A new study has separately confirmed and significantly built on recent research, identifying mutations of a gene that causes the uncommon but potentially fatal Adams-Oliver syndrome.
A leading team of medical and genetics experts from institutions across Europe independently identified a gene called NOTCH1 while also discovering the largest range of mutations, both consolidating and expanding previous research published in 2014.
The new findings, published in the journal Circulation: Cardiovascular Genetics, solidify Notch signalling as a major factor in Adams-Oliver syndrome (AOS) and further advance diagnosis and treatment of this neonatal disorder - characterised by limb and scalp defects, accompanied by a host of cardiac and vascular complications.
The identification of the gene was driven by Professor Richard Trembath and Dr Laura Southgate, from Queen Mary University of London, with subsequent functional analyses primarily conducted by Dr Rajiv Machado and colleagues at the University of Lincoln, UK.
The study's joint senior author Dr Machado, from the School of Life Sciences, University of Lincoln, said: "Our study, which provides the largest collection of NOTCH1 mutations to date, clearly places this gene as a major causal genetic factor in AOS and in particular when associated with major cardiovascular defects, both developmental and structural.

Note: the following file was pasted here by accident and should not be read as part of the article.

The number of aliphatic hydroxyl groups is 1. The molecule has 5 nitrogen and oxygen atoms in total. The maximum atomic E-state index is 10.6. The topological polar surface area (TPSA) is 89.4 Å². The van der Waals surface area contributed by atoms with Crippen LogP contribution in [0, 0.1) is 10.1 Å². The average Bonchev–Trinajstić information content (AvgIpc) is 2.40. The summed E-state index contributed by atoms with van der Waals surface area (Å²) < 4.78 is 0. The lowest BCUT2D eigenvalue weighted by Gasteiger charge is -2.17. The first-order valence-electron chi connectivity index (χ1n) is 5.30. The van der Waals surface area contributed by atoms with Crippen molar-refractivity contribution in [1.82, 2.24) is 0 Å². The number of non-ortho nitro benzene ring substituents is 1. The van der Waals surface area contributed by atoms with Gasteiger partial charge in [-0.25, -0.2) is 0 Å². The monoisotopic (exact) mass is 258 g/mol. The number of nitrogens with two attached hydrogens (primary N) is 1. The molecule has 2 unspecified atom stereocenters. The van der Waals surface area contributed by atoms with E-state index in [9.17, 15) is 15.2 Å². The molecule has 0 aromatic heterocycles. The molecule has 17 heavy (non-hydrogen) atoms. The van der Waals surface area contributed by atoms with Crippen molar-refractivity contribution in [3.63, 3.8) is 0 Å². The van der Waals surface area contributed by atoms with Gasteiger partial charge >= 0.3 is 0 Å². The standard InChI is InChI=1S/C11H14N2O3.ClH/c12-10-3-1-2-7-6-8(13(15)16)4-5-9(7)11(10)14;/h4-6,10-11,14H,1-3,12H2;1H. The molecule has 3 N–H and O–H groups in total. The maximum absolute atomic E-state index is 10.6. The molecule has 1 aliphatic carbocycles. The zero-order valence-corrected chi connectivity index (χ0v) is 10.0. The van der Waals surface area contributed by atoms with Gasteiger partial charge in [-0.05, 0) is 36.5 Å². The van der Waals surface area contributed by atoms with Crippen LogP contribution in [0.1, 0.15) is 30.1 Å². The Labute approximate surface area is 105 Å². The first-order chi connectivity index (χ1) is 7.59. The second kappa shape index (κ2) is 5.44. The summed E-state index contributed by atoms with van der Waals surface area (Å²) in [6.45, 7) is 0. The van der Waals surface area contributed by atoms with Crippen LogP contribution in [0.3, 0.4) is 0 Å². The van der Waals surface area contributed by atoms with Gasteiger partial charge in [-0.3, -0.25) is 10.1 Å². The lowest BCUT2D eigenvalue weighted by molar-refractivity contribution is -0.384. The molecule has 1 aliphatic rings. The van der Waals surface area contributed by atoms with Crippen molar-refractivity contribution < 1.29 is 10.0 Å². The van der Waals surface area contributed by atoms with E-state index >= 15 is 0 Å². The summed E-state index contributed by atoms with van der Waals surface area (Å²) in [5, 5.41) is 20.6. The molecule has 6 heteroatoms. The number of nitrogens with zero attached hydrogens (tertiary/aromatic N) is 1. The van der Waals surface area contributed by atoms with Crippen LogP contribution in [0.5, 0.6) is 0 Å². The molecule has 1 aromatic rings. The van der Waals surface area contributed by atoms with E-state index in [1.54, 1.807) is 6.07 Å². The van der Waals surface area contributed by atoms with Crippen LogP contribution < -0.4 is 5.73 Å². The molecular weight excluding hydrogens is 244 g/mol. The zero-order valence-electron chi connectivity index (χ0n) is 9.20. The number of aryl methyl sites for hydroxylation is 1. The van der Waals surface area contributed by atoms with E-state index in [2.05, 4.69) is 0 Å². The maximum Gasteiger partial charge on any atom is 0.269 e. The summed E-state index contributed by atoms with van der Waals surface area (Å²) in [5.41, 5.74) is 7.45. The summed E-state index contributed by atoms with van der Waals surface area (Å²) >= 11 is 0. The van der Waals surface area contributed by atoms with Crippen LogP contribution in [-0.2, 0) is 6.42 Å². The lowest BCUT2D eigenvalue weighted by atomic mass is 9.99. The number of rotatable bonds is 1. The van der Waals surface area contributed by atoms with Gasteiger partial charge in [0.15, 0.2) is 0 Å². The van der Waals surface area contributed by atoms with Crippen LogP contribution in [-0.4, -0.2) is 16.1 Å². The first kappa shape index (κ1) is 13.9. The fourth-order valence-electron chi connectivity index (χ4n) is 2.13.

"This insight into NOTCH1 offers the potential to explain its function in the development of key systems in the body - notably cardiovascular, skeletal and pulmonary systems. The ultimate hope is further research in this area will result in more effective diagnoses, but most importantly treatment therapies, for those affected with this debilitating condition."
The initial gene identification process was based on sequencing the genomes of 12 families affected with AOS. They found that two people from different families had mutations in the NOTCH1 gene. Confirmation of these findings was obtained by screening a cohort of 52 additional patients, which led to the identification of a further eight unique mutations.
This study, combined with the earlier publication of NOTCH1 mutations in AOS, is a significant breakthrough in the understanding of this developmental disorder, which currently has no cure.
In 2011, Dr Machado and Dr Southgate were integral to efforts that led to the discovery of the ARHGAP31 gene - the first identified molecular defect associated with AOS. This finding was noted by international publications including the American Journal of Medical Genetics which provided an editorial to mark the work.
Since then four additional genes, including NOTCH1, have been identified indicating this is a disease underpinned by multiple genetic factors.
The collaboration is currently further examining the impact of NOTCH1 mutations described in this study and exploring the possibility of additional mutations in as yet unidentified genes in an extensive cohort of patients.